Questing: The Challenge of Finding Self
Vision Quest – the search for vision through testing one’s self. There are many forms, many rules, many traditions, some referred to by the name of vision quest, journey to the soul, some by other names, and yet others with no names. The Vision Quest I participated in, last year, over Labor Day, was held in CO, in the mountains, and under the supervision of a man trained in the Lakota tradition. The quest lasted four days and three nights with no food or water, alone on a mountain, praying for the vision, or until each quester felt “complete”. The preparations began almost a year previous, consisting of meditations, prayers, gathering of gifts, making prayer ties, prayer flags, all to get ready for the time on the hill.
When on site, further preparations consisted of gathering sage and cedar boughs for marking each person’s space. I was one in a group of 17, and we all were surrounded with our supporters, as well as other leaders, past questors, and others who were there for prayers and guidance. Much thought and prayer goes into each quest, and only those who are called to do so take up the challenge.
Other quests or soul journeys exist in a myriad of ways. Some religions feature retreats, silent or not, away from family or friends, encouraging prayer and meditation as a person seeks out answers. It may be a “test” to search deeper inside. It may be a challenge to clarify one’s purpose in life. It may just be an opportunity to experience oneself on a deeper soul level. Churches have sanctuaries or places available to spend days, weeks, or months soul searching, going within, connecting with self on a deeper level. A quest can simply be a retreat, away from people, from noise, a time of solitude and prayer, to go within.
For some, a quest may be a solitary hiking experience, as in Wild: From Lost to Found on the Pacific Crest Trail by Cheryl Strayed. She felt broken and lost, so planned a trip hiking more than a 1000 miles, 3 months, by herself, using the experience to find and heal herself. (Strayed, 2013) She wrote during the journey and the writing became her book, then made into a movie. People may choose various ways to test themselves, to remove themselves from the busy-ness of life, to allow for greater introspection.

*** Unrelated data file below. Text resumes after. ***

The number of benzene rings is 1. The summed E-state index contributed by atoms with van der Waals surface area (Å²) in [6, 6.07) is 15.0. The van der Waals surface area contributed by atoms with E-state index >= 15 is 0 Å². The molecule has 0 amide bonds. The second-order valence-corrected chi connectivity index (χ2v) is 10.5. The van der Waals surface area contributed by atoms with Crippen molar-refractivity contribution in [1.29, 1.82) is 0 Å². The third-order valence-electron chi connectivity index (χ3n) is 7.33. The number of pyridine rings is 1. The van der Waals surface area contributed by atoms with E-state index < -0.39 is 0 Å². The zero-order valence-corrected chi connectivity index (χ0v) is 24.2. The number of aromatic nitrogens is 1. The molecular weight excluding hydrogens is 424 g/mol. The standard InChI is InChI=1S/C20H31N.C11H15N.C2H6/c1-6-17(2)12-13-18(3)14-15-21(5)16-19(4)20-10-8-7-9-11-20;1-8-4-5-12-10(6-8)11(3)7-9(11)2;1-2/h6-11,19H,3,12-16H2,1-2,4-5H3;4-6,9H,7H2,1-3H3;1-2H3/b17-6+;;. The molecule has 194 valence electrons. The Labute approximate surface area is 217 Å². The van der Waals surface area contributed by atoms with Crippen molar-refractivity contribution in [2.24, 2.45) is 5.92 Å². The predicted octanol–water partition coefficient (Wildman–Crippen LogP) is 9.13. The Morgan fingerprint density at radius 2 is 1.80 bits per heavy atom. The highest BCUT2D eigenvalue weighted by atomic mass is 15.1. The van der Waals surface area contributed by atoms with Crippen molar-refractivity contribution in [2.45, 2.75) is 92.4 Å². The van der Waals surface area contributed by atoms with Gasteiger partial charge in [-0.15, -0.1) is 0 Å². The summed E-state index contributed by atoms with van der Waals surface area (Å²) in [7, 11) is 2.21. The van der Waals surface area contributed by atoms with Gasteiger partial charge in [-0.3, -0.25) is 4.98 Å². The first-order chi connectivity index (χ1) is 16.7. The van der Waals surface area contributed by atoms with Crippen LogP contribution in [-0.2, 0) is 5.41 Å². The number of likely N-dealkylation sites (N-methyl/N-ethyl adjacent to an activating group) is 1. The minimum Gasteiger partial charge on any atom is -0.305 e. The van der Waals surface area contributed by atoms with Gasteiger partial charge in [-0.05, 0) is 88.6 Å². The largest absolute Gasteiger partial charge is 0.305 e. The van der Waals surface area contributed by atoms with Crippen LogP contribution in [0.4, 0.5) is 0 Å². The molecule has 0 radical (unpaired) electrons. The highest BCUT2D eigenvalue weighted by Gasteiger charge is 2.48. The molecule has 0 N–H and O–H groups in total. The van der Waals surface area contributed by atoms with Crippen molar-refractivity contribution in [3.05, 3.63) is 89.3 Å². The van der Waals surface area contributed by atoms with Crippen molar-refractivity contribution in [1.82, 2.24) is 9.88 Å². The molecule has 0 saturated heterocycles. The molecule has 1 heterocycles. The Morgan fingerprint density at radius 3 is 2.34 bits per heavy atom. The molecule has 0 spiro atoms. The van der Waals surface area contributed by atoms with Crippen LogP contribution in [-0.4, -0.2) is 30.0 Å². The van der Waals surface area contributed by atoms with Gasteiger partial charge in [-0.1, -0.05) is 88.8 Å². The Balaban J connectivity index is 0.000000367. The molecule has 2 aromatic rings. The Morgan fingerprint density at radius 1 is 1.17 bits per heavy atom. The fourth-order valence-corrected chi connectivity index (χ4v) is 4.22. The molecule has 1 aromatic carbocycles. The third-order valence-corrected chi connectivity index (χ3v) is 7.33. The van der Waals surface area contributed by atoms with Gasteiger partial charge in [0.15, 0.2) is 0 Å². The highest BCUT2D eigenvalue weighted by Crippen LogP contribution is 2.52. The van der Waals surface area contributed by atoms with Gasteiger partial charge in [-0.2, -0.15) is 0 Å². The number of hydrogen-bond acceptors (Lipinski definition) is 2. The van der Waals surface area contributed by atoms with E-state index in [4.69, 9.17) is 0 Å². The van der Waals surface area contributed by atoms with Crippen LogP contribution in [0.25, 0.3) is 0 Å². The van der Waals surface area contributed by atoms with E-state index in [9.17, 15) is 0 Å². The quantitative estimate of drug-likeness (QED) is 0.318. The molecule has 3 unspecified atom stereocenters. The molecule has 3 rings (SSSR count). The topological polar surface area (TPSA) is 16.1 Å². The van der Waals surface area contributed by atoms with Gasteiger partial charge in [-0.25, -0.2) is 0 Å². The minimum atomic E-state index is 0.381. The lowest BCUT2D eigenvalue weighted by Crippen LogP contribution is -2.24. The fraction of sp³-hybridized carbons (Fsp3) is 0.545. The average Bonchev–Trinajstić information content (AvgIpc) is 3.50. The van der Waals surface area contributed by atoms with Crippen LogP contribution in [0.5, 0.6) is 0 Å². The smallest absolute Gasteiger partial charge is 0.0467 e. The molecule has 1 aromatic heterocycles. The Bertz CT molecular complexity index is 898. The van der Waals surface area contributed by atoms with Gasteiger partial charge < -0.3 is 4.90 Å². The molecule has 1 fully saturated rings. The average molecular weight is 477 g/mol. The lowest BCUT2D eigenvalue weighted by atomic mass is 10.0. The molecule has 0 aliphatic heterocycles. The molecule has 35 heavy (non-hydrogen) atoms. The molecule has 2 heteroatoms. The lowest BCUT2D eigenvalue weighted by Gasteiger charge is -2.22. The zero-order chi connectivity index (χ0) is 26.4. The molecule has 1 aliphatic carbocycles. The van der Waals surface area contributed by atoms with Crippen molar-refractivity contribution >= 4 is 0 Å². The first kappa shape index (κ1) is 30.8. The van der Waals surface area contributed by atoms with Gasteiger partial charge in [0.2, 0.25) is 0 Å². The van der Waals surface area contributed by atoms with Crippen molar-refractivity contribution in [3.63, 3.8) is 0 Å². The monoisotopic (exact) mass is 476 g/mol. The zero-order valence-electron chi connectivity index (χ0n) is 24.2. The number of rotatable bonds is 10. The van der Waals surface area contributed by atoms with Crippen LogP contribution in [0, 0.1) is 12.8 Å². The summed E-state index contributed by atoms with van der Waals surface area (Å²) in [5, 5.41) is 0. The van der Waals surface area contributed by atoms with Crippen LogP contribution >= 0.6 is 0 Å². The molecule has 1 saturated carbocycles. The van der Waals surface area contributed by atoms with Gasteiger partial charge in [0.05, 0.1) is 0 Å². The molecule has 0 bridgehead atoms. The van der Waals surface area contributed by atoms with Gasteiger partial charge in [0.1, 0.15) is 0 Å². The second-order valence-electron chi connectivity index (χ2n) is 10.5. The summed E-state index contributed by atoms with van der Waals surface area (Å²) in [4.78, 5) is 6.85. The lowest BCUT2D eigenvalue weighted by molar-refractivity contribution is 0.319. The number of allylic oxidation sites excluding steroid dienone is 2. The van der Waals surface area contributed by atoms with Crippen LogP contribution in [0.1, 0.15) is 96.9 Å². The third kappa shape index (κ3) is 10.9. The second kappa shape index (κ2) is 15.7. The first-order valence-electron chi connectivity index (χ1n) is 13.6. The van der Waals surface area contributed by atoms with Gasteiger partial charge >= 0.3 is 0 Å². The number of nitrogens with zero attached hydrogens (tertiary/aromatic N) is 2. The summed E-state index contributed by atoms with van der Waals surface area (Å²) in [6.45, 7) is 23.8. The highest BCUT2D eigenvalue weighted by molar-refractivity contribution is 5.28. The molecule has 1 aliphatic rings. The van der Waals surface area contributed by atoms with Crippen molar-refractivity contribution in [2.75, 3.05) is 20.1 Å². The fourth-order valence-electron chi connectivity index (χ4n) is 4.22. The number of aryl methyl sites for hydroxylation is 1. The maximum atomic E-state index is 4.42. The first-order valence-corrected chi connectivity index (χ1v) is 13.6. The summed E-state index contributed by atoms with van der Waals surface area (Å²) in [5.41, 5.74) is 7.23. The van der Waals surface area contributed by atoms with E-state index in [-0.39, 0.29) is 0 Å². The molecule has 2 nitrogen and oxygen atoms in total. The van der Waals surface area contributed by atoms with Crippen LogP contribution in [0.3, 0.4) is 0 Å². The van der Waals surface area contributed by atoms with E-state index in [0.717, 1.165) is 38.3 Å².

For some, the quest might be a solo sailboat expedition, rock climbing, or a canoe trip down wilderness rivers. The quest might just be renting a cabin in the mountains and writing or enjoying nature, or just sitting in meditation. It might be a trip to a ruins, reconnecting with ancestral spirit. It might be just tests of bravery, accepting new challenges that push people to new heights.
Others have created ways to “quest”, to search out one’s truth, or even to return to one’s self. In our busy lives, we can get distracted, lose sight of what is important, or even harden our hearts. With a quest, time is created to return to self, to really love and nurture self, to connect and get in contact with the deepest part: the part we may have shunned or turned away from. We are often hard on ourselves, expecting more from ourselves than we expect of others. We often can set ourselves up for failure, especially if the expectation is of perfection. In a quest, we can return to a greater love of self, an opening to self-forgiveness and self-acceptance.
Not all are called to do a month-long silent retreat or a four day quest without food and water, but I do think that most of us reach a point in our lives where we create some sort of “quest”, some challenge to reconnect with ourselves on a deeper level. When we stop trying to please others, we can take the time to look inside, re-discover the beauty in our hearts, recommit to accepting ourselves as we are, really embracing the special person inside.
In my work, I often see people at the beginning of that search, tired and disillusioned, questioning their purpose, wanting more, ready to discover once again the beauty within. The search often begins with silent prayer, or meditation, honoring the voice within. The first step of any quest begins with the act of loving self enough to move forward, in whatever way that looks like, being open and welcoming, even asking for some guidance, ultimately embracing the courage to take that first step, which is glorious in itself.
Strayed, Cheryl. Wild: from lost to found on the Pacific Crest trail. (2013) Random House, NY, NY.
ABOUT THE AUTHOR
Licensed Independent Mental Health Practitioner
Licensed Professional Counselor
Advanced Clinical HypnoTherapist
- Deb England began working part-time for Wholeness Healing Center in September 2004 and began full-time in May 2005. Deb practices primarily in the Broken Bow office and one day a week in the Grand Island office. Previously she had completed her practicum and internship at Morning Star Alliance, working in the Broken Bow and Grand Island offices.
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